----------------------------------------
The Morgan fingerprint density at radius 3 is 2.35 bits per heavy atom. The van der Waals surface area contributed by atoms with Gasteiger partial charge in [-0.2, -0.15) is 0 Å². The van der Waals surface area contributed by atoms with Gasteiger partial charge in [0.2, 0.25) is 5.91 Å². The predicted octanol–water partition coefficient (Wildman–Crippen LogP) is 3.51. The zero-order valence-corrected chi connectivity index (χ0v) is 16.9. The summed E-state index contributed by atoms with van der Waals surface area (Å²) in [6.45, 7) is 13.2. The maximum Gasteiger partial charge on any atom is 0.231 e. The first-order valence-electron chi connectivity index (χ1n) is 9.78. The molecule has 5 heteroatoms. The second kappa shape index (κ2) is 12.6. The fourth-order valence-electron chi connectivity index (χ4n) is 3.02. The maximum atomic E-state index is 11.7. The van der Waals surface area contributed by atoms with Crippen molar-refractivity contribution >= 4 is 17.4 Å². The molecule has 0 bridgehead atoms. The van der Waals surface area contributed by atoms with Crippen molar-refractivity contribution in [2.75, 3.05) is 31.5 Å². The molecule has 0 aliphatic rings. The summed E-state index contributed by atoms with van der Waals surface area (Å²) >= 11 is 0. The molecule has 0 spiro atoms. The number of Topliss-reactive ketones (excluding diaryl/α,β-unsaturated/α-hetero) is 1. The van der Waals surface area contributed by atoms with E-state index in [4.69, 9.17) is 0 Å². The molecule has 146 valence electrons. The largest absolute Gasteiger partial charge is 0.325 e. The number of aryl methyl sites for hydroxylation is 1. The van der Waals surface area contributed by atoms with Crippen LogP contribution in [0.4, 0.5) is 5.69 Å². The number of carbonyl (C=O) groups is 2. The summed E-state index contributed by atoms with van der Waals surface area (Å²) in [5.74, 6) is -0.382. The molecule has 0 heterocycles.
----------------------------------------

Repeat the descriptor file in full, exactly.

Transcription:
The Morgan fingerprint density at radius 3 is 2.35 bits per heavy atom. The van der Waals surface area contributed by atoms with Gasteiger partial charge in [-0.2, -0.15) is 0 Å². The van der Waals surface area contributed by atoms with Gasteiger partial charge in [0.2, 0.25) is 5.91 Å². The predicted octanol–water partition coefficient (Wildman–Crippen LogP) is 3.51. The zero-order valence-corrected chi connectivity index (χ0v) is 16.9. The summed E-state index contributed by atoms with van der Waals surface area (Å²) in [6.45, 7) is 13.2. The maximum Gasteiger partial charge on any atom is 0.231 e. The first-order valence-electron chi connectivity index (χ1n) is 9.78. The molecule has 5 heteroatoms. The second kappa shape index (κ2) is 12.6. The fourth-order valence-electron chi connectivity index (χ4n) is 3.02. The maximum atomic E-state index is 11.7. The van der Waals surface area contributed by atoms with Crippen molar-refractivity contribution >= 4 is 17.4 Å². The molecule has 0 bridgehead atoms. The van der Waals surface area contributed by atoms with Crippen molar-refractivity contribution in [2.75, 3.05) is 31.5 Å². The molecule has 0 aliphatic rings. The summed E-state index contributed by atoms with van der Waals surface area (Å²) >= 11 is 0. The molecule has 0 spiro atoms. The number of Topliss-reactive ketones (excluding diaryl/α,β-unsaturated/α-hetero) is 1. The van der Waals surface area contributed by atoms with E-state index in [4.69, 9.17) is 0 Å². The molecule has 146 valence electrons. The largest absolute Gasteiger partial charge is 0.325 e. The number of aryl methyl sites for hydroxylation is 1. The van der Waals surface area contributed by atoms with Crippen LogP contribution in [0.4, 0.5) is 5.69 Å². The number of carbonyl (C=O) groups is 2. The summed E-state index contributed by atoms with van der Waals surface area (Å²) in [5.74, 6) is -0.382. The molecule has 0 heterocycles.